While this week’s drone attacks on Russian airfields that the Kremlin blamed on Ukraine were of largely symbolic value, Kyiv’s apparent readiness to take the war to Vladimir Putin may be constrained by nervousness among its allies over his potential reaction.
The strikes at three airfields, including ones used on bombing missions against Ukraine’s civilian infrastructure, boosted morale among Ukrainians enduring electricity and water outages in winter under repeated missile barrages. Kremlin threats of escalation in response have proven empty, at least so far.
Yet U.S. and European sympathy for Ukraine in wanting to hit back at attempts to freeze its population into submission is matched by anxiety over Putin’s red lines for resorting to his nuclear arsenal if attacks on Russian soil continue. That makes them reluctant to offer encouragement to Kyiv, still less weaponry with a range permitting far-reaching strikes into Russia, even as Putin’s invasion increasingly falters on the battlefield.
“We have been very clear about our concerns over potential escalation,” U.S. National Security Council spokesman John Kirby told reporters Wednesday, in answer to a question on whether Washington was discouraging Ukraine from strikes inside Russia. “It’s their decision to make. We have not encouraged them to do that.”
Putin warned on Wednesday that the threat of nuclear war is rising in the world. He stopped short of pledging that Russia won’t be first to use atomic weapons, while calling them a “deterrent factor” in conflicts.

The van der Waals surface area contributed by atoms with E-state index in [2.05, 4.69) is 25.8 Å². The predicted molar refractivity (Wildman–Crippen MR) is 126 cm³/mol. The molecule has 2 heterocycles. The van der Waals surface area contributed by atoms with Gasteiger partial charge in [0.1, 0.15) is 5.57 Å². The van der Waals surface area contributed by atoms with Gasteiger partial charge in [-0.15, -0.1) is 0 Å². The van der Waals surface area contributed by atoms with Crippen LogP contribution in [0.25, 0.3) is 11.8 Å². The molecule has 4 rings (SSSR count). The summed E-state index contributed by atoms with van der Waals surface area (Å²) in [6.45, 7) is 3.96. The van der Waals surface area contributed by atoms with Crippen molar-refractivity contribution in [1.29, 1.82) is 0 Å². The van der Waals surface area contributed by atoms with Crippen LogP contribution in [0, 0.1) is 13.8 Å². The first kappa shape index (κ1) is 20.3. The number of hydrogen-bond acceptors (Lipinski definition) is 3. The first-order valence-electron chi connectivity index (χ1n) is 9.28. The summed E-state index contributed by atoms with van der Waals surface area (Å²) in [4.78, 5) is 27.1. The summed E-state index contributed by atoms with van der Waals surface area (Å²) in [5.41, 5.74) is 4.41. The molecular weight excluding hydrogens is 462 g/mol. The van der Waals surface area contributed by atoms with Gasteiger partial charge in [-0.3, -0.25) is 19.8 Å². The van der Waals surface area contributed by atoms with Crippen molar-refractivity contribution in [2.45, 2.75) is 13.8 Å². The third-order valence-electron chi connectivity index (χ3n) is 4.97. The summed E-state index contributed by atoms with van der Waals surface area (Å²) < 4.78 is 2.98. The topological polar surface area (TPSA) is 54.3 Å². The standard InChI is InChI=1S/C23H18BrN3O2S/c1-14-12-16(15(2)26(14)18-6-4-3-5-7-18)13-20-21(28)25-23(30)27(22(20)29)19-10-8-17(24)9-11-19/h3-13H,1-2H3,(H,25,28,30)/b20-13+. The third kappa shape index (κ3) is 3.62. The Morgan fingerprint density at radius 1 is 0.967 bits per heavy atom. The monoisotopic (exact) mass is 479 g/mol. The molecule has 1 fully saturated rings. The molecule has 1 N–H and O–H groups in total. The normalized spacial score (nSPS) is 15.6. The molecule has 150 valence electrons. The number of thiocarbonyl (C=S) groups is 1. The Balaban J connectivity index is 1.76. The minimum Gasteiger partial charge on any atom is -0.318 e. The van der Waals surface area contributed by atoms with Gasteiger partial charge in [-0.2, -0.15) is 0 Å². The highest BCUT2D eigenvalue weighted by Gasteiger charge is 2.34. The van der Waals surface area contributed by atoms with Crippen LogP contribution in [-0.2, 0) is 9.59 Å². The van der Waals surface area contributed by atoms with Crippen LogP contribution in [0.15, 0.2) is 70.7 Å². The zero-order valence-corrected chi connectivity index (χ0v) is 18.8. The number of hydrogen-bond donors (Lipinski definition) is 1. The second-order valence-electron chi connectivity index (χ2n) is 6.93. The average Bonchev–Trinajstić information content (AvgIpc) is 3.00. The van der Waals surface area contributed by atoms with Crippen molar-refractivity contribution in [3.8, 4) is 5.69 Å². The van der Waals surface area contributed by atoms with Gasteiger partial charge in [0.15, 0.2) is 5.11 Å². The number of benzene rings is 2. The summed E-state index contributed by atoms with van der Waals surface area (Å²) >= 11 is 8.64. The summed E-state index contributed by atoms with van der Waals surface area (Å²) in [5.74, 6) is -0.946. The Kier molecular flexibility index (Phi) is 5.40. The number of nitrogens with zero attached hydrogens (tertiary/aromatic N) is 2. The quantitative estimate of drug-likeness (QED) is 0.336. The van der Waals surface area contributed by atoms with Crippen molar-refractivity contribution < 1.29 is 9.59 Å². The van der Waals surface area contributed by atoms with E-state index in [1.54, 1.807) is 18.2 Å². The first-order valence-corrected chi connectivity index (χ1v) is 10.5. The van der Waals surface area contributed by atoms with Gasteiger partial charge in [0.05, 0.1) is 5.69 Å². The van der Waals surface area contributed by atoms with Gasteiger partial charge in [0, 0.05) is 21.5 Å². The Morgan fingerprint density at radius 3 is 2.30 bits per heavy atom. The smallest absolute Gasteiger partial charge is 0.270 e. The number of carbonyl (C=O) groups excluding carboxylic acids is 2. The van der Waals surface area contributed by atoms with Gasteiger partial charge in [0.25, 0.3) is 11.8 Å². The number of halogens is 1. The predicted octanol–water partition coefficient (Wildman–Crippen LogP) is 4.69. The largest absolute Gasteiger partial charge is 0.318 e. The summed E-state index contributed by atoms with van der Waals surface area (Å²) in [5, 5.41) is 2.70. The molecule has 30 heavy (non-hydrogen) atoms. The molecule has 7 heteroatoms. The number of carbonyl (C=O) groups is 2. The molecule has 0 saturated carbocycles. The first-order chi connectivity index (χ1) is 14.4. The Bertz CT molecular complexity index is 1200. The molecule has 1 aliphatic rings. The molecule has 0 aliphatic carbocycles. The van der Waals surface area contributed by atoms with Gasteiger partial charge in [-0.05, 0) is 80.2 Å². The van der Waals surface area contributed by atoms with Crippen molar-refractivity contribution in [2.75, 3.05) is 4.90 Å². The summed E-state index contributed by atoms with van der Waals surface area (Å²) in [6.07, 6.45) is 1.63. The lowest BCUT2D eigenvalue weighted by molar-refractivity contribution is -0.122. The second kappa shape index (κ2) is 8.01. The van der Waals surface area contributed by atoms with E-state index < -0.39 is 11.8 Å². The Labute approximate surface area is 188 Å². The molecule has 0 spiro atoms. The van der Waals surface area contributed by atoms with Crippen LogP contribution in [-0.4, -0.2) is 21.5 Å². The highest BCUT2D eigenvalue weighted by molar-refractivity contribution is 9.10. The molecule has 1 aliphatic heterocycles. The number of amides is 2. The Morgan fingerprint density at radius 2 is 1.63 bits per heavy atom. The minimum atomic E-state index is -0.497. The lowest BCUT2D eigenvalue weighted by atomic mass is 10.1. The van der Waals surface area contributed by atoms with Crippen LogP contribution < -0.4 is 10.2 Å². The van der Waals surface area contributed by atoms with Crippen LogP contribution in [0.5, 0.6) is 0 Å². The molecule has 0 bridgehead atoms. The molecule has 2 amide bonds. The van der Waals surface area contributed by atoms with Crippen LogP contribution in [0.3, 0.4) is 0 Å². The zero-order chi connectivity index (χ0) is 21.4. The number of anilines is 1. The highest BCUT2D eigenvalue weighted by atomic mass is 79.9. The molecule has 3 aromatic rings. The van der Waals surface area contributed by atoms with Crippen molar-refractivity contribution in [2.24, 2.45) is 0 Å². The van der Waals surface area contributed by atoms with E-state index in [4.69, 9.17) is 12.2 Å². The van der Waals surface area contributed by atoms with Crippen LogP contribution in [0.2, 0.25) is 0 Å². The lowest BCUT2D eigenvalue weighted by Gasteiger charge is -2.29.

“We won’t brandish them like a razor, running around the world, but we of course proceed from the fact they are there,” he told a meeting of his Kremlin human rights council.
In keeping with past practice when sensitive Russian targets were hit, Ukraine hasn’t publicly claimed responsibility for attacks that damaged two strategic bombers on Monday at military bases in the Saratov and Ryazan regions at least 500 kilometers (310 miles) from the border between the two countries. A drone hit a third airfield Tuesday in Kursk, about 100 kilometers from Ukraine.
“It’s clear that the incidents that lead to a weakening of Russia’s offensive potential fit the interests of Ukraine,” said Mykola Bielieskov, a research fellow at the National Institute for Strategic Studies, a government think tank in Kyiv. Damage to Russia’s long-range strike capability “reduces the potential of Moscow to conduct a campaign to destroy Ukrainian energy infrastructure,” he said.
The Biden administration has provided Ukraine with increasingly sophisticated weapons, including HIMARS multiple-launch rocket systems that have proved devastating against Russian supply routes and ammunition dumps far behind the front lines in occupied territory. But officials have balked at sending the Army Tactical Missile System, known as ATACMS, requested by Ukraine because its range would allow targets inside Russia to be hit.
Ukraine is “trying to puncture Russian morale which is already low and boost the morale of its own population,” said Natasha Kuhrt, a senior lecturer in international peace and security in the Department of War Studies at King’s College, London. “It will definitely be increasingly difficult for the West to refuse to send longer range missiles to Ukraine.”